FROM A CORRESPONDENT
Tezpur, Dec 30: At a time when the people of the state has started enjoying picnic at different picnic spots, people here specially concerned with the historic Tezpur town and it’s all-round development including road communication, hassle-free traffic system, good administration, proper maintence of the historically important places in and outside the town, the domestic and the foreign tourists are aptly pointed out that the dead course of the Bharali river can be converted to a best place of tourist attraction.
It is to be mentioned here that an abandoned channel (ara suti) of the river which popularly known as Marabharali, flows from Mansiri to river Brahmaputra through the heart of Tezpur.
Once it was a major tributary, but following tural causes like flood and erosion it’s course was changed during 1980 leaving the course as a dead river. However, 32 km stretches of dead river falling under the Sonitpur (West) Division of Forest department has been allegedly encroached upon by people taking the advantage administration’s indifferent attitude.
Expressing grave concern over the ongoing encroachment, social worker, ex-secretary of Gahan Uddyan Magement Committee, Aswini Bora said that the Marabharali playing a major role in integrating and organizing the landscape and moulding the ecological setting of the basin in Tezpur is selected from Mansiri to Maithan flowing through the heart of the Tezpur town is presently under big threat of encroachment.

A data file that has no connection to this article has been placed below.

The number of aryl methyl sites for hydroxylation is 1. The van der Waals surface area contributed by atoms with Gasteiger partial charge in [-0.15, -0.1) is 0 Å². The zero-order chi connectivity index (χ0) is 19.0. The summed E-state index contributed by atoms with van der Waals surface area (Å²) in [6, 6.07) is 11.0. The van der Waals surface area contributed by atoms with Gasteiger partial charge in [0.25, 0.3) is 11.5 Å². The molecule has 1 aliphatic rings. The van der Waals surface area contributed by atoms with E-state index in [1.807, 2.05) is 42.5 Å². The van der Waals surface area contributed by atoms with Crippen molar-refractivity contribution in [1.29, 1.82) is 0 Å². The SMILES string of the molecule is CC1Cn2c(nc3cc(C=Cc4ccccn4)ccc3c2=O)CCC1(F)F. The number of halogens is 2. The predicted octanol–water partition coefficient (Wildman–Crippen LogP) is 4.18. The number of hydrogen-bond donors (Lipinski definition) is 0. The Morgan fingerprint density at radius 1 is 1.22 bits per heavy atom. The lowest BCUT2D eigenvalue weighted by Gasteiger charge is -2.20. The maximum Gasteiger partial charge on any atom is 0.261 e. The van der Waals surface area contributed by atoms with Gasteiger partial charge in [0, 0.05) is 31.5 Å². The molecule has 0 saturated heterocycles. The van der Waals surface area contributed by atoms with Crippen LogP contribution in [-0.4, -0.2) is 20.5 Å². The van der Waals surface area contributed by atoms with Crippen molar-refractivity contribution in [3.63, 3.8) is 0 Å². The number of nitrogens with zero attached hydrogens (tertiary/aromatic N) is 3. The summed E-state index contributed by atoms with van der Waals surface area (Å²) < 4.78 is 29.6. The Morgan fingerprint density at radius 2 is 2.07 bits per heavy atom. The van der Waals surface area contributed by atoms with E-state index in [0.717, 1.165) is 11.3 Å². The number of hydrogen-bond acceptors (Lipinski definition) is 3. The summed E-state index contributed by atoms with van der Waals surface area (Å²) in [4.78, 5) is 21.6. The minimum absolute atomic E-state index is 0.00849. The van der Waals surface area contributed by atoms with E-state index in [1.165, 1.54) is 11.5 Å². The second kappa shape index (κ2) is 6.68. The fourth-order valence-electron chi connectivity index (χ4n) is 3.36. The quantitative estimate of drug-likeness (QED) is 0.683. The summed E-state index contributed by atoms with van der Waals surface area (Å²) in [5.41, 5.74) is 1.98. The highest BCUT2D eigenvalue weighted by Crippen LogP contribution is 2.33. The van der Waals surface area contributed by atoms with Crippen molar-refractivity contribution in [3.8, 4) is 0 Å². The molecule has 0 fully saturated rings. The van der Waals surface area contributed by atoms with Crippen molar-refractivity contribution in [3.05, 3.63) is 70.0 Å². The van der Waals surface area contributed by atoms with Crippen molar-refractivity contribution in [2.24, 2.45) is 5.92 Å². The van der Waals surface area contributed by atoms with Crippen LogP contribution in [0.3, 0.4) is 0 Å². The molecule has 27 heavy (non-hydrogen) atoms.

“Recently the land in the river near the Gahan Uddyan was encroached upon, within few nights many huts were seen built in the area with an intension to occupy the river land, scrapping the beauty of the area, however, following quick intervention of a section of socially aware people it could be thwarted,” Bora said.
Another resident of Tezpur town, Arup Kalita describing history of the dead river said that it is a matter of great concern that this place besides other locations of the river are being encroached upon posing a serious threat to the very existence of the historically important river.
Moreover, many environmentalists and ture loving people here also alleged that some illegal traders in collusion with a section of unscrupulous forest officials have been continuing sand mining on the river bed for the last many years harming ecology of the area.
“The government agencies should come forward with sincerity to protect the river from unwanted activities,” they maintained.